The other side of the Algarve
The quiet village of Querença offers a dose of understated Algarvian charm. (Bridget Gleeson)
The arrivals hall of Faro airport is flooded with golf club-toting tourists every day, and multimillion-dollar yachts bob in the resort-style harbour of Vilamoura. But a more authentic Algarve lies just beyond the shiny sphere of cruise ships and weekend package deals.
Thanks to its colourful maritime history and centuries of Moorish occupation, Portugal's southernmost region is a distinctive cultural destination known for North African-inspired architecture, old-fashioned farms, lively religious festivals, time-honoured seafood recipes and potent aguardiente – probably the stiffest drink you will ever try.
Here are four ideas to get off Algarve's golf course and cruise ship circuit and onto its quaint country roads -- just do not get behind the wheel after sipping the local moonshine.
Islamic architecture in Olhão
Aesthetically intriguing and pleasantly off the beaten path, the fishing village of Olhão is a fine example of the cultural collision between Europe and North Africa that defines the Algarve. Known as “the city of cubes”, the village is known for its square-shaped whitewashed houses with Moorish terraces and mouldings.
The architecture is a throwback to the late 18th Century. Thanks to the infiltration of Moroccan culture -- and the town's financial prosperity from a flourishing fishing industry -- local people started building new houses in a geometric, Moorish-inspired style and transforming their wooden fishing huts into similarly square homes. At times, walking around the old town feels like being in an Islamic city.
After taking in the architectural sights, check out the lively fish market on the waterfront or catch a watertaxi to the peaceful ilhas (offshore beaches) of Armona, Farol or Culatra for a lazy afternoon of sunbathing and swimming.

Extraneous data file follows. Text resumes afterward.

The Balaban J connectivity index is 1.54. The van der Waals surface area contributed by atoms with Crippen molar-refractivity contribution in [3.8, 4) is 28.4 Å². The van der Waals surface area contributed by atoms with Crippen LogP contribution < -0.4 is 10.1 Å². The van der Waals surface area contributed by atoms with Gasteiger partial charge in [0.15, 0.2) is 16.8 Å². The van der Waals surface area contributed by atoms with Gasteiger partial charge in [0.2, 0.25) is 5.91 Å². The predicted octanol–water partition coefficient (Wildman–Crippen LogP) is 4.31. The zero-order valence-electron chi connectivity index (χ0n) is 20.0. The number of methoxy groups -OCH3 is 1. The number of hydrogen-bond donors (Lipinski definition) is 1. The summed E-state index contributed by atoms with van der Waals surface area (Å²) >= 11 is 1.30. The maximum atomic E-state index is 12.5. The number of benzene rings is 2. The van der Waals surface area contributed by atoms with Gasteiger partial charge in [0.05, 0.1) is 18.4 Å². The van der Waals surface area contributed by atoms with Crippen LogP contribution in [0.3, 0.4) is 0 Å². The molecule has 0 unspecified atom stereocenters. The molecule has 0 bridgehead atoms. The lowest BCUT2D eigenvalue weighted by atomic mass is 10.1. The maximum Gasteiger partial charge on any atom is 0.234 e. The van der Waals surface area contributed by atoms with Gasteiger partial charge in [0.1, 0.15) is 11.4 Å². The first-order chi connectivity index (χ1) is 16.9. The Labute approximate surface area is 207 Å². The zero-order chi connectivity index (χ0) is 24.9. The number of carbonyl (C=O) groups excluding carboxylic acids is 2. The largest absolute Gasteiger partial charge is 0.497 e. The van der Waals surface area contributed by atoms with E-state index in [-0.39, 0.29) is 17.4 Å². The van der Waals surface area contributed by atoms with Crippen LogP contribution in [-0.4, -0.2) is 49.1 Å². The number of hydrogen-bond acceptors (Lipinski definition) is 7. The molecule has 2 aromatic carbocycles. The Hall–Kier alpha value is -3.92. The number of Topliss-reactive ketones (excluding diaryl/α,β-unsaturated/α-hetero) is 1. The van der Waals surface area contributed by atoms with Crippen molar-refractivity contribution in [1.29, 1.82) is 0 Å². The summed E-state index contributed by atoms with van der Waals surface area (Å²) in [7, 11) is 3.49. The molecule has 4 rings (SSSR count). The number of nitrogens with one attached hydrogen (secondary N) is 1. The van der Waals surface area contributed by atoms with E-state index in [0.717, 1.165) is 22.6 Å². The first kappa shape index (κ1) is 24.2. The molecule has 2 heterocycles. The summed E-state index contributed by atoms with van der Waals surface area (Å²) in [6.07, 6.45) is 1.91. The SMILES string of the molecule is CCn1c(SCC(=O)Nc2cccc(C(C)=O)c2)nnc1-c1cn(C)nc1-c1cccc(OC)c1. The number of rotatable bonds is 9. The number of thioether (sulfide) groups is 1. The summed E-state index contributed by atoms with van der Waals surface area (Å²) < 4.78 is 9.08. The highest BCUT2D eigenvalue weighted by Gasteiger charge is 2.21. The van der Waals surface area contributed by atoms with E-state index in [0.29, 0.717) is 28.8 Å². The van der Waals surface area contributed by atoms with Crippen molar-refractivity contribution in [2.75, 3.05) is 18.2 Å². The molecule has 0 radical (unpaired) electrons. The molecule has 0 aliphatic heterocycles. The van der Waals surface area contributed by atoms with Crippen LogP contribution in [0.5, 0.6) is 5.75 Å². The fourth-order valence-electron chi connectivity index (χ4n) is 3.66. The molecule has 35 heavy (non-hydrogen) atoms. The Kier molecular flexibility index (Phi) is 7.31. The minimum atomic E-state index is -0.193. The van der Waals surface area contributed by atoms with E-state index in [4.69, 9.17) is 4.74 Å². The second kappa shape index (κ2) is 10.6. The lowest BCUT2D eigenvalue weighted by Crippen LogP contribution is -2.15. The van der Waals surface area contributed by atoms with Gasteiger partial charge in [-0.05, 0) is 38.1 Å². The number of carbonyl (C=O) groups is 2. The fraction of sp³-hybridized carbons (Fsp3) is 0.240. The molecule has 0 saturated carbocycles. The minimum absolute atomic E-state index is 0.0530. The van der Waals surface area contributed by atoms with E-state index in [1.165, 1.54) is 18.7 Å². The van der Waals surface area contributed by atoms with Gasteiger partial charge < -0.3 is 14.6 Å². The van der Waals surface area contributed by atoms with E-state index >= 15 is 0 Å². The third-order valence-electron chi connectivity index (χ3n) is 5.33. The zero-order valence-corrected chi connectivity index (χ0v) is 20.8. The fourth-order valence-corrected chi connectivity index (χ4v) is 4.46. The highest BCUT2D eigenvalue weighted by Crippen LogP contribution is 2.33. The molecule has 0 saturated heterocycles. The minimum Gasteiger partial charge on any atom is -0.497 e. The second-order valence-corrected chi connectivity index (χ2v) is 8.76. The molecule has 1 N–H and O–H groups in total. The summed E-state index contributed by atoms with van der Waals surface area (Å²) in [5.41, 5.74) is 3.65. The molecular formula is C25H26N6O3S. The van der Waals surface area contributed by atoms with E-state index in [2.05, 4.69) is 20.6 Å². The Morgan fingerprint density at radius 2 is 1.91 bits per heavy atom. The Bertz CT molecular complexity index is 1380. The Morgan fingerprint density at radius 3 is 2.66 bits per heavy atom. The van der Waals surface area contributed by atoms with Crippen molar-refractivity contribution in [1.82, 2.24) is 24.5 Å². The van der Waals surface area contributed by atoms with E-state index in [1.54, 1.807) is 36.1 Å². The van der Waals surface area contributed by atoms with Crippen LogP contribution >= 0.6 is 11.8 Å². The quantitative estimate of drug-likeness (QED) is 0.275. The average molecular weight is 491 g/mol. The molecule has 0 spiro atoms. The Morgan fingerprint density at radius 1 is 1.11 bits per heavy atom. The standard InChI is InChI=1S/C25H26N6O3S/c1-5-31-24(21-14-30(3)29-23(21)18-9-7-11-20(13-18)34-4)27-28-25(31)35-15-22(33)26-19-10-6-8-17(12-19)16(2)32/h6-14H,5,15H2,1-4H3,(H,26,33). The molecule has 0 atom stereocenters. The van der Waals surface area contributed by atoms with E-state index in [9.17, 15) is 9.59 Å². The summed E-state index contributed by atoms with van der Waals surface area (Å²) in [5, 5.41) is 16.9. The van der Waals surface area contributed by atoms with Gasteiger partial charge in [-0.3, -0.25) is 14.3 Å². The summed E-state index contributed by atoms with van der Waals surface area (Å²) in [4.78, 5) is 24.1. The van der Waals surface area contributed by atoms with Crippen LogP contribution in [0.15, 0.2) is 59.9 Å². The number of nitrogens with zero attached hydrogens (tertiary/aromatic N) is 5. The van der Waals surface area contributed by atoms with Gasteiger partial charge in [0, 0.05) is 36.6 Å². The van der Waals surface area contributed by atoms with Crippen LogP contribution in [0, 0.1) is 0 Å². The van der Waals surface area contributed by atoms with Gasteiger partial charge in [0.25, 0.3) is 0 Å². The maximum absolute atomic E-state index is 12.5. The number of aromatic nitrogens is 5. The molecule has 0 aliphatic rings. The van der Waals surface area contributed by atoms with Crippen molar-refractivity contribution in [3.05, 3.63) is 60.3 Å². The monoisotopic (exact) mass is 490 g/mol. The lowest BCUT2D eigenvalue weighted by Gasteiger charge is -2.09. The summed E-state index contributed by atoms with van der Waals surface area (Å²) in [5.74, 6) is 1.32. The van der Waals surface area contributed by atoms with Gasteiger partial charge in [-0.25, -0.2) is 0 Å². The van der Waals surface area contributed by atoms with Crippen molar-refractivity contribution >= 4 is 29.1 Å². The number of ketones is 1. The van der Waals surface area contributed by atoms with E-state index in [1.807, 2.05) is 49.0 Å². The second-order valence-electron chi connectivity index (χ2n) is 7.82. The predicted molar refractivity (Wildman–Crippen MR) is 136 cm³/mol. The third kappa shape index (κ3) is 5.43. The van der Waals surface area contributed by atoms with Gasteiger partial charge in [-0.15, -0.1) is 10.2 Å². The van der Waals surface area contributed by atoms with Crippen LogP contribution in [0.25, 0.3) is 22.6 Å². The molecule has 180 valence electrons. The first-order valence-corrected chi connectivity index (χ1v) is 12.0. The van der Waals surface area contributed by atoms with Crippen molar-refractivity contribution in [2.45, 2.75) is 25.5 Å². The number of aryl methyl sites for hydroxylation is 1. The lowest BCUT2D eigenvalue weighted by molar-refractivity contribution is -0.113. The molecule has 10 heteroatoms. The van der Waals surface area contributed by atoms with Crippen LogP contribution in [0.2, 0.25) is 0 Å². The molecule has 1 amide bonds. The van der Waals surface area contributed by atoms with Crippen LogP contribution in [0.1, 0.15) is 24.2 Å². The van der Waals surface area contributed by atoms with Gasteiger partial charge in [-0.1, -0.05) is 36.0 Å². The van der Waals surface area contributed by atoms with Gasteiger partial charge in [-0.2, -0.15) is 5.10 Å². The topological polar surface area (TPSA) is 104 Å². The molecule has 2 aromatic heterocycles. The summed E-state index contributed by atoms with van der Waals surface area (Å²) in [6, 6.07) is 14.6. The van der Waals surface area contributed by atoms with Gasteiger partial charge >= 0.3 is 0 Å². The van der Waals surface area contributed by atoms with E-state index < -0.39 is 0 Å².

Cultural festivals in Querença
There are frequent cultural festivals in the Algarve to celebrate the region's food, wine, music, art and dance -- but many events attract more tourists than locals. For a more authentic experience, steer clear of the popular ports and head for the hills, where smaller villages host down-to-earth festivals with local flavour.
The hilltop village of Querença hosts an annual Christmas celebration with an emphasis on cabbage -- the traditional accompaniment to cod in an Algarvian meal -- offering cooking workshops, tours of local gardens and music by the church choir. The end of January brings Portuguese wine tastings and the aroma of grilling meat as part of the Festa das Chouriças (Sausage Festival), which is a traditional homage to São Luís, the patron saint of animals.
Outside of festival times, the quiet village offers a dose of understated Algarvian charm: sun-baked white houses feature Moorish design details, such as coloured bars around the doorways, while the petite central square is flanked by a lovely 16th-century church and a tiny cafe selling delicious homemade pastries, cakes and ice cream.
Market shopping in Loulé
The Algarve's second-largest town, 16km north of Faro, is famous for its grand Moorish-style market hall on Praça da República. Early each morning (except Saturday), the cavernous space comes alive with a colourful clatter of farmers selling their sun-ripened fruits, old ladies scanning the displays of oversized olives and customers sampling local cheeses. Outside the hall, wooden stands are piled high with antique glassware, painted tiles, traditional copper pans and artisan wares.
It is Saturday, however, that brings Loulé's most touristy shopping event, the “gypsy market” on Rua da nossa Senhora da Piedade. For a more authentic Algarvian experience, skip the day-trip crowds and instead take a self-guided stroll through the surrounding cobbled streets lined with churches, cafes and family-owned shops, ending up at Largo da Matriz, home to the ancient Arab cemetery of Jardim dos Amuados.
The market town of Monchique, located high up in the forested mountains, is locally acclaimed for the production of aguardiente, a potent brandy brewed in antique copper stills. Popular varieties include medronho (arbutus berries) and figo (fig); taste the digestive after a classic Algarvian mountain meal of stewed chickpeas, roasted ham or homemade sausages baked in a wood oven at Monchique's Jardim das Oliveiras.
To taste traditional Algarvian seafood, skip the overpriced resort areas and head for a no-frills seafood institution like Silves' Rui Marisqueira. Order caldeirada de peixe (a hearty fish stew served in a terracotta pot) or cataplana de amêijoas (clams steamed in a copper pan) along with a bottle of vinho verde (young wine), then raise a glass and say “Saúde” (cheers) to the real Algarve.